Discuss the role of the Indians in the wars for empire from the 1690s through the 1760s. Were they simply pawns of the European combatants, or did they have their own strategies and goals from the war? What factors caused Indian tribes and confederations to choose one European power over another as an ally?

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The main war for empire in North America from the 1690s through the 1760s was what became known as the French and Indian War. A series of conflicts in North America between France and Great Britain led up to it. During part of this time, the two countries formally declared war, and fighting raged worldwide in what was called the Seven Years' War. The role of Native Americans in this conflict was not arbitrary, and they were not mere pawns of the Europeans. Each tribe had its own agenda and reasons for allying with one power or the other.

The two main reasons for involvement for Native Americans were trade and land. The Indians most deeply involved in the fur trade tended to fight alongside the French. These included the Algonquin, Mohawk, Ojibwa, Shawnee, Ottawa, Wyandot, Lenape, and the tribes belonging to the Wabanaki Confederacy; they were already business partners with the French. Additionally, these Indians thought that alliance with the French meant protection of their lands. Unlike the British, the French did not fill the land with settlers but were content to establish forts and trading posts in wilderness areas for the sake of the lucrative fur trade.

Tribes that allied with the British included the Iroquois, Chickasaws, Cherokee, and Catawba. Some of these tribes not only fought the French, but also the Spanish in western Florida. These tribes wanted to prove their loyalty to the British so that the British would honor treaties that would protect their tribal territories. Some Iroquois even fought for the British during the American Revolutionary War. Eventually, though, most of the treaties were broken, and the Native American lost their land regardless of loyalties.

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The Native peoples of North America found themselves in a tough place throughout the 17th and 18th centuries. With the great powers of Europe frequently at war to determine the imperial fate of the continent, Indigenous groups were regularly forced to choose sides. This started in 1688 with what was known as King William's War. There would be five subsequent wars between the English and French for dominion of the continent, ending with the French and Indian War in the 1760s. Throughout these conflicts, Native Americans often served as guides and made up raiding parties.

Most tribes simply wanted to have their rights to the land and customs protected. The French had long proved themselves to be friendlier to the Indigenous populations than the English. They had sent far fewer settlers to the continent than the English and had long established trade relations with the tribes of the interior. Therefore, many Indigenous groups, namely the Wabanaki Confederacy and the Algonquian, sided with the French in an attempt to put a stop to English expansion, which was pushing them out of their land.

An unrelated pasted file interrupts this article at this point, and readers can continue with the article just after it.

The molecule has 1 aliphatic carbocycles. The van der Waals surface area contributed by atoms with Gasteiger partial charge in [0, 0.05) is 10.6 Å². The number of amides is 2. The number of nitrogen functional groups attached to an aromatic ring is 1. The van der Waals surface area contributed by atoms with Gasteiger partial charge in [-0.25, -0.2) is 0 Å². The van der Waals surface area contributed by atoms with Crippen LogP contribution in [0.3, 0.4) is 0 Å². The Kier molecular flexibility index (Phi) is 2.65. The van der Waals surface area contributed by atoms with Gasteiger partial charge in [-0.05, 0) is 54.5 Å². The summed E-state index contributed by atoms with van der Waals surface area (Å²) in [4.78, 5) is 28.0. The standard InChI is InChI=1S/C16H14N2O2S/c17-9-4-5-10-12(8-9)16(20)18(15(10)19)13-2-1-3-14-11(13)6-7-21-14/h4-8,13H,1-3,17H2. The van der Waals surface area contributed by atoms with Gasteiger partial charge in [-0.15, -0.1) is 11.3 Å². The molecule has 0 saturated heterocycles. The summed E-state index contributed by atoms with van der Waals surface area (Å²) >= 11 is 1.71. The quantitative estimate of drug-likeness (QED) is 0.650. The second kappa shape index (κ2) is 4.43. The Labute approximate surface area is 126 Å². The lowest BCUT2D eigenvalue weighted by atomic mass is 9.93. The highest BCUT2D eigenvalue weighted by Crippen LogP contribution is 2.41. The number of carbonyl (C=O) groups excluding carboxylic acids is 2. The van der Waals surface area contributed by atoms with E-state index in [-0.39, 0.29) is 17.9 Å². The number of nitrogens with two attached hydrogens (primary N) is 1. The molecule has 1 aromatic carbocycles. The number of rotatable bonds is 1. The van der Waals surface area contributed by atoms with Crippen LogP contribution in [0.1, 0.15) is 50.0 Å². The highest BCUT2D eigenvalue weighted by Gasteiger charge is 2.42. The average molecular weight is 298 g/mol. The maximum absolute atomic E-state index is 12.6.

Some groups did side with the English, however. Most notably, the Iroquois Confederacy threw their lot in with the English. Their traditional enemies, the Algonquian, had sided with the French, and the Iroquois hoped that English victories would secure them favorable relations with the powerful empire.

From the European perspective, they may have seemed like essential but small-time players in the struggle for empire. However, from their own point of view, Native Americans fought to protect and ensure rights to the land and the ability to continue traditional ways of life.

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The Native Americans had a role in the wars for empire between 1690-1760.  The Native Americans were in a tough spot.  They knew the Europeans were coming and wanted their land.  When we view the goals of the Native Americans, their goals included surviving, keeping their land, and maintaining their way of life, including making a living.  Thus, the Native Americans had to decide which European power was the least threatening to them.  For many Native Americans, they sided with the French.  They had more trade with the French. The French had converted them to Christianity. Additionally, some of the French had married some of the Native Americans. When it came to choosing sides and achieving their goals, it really came down to relationships and trust. Therefore, from the viewpoint of many of the tribes, the French were a better choice for them. However, in reality, the Europeans really would use the Native Americans to achieve their (European) goals. Thus, while the Native Americans had their own goals and agendas, their fate was doomed (as history would prove) once the Europeans arrived in the New World.

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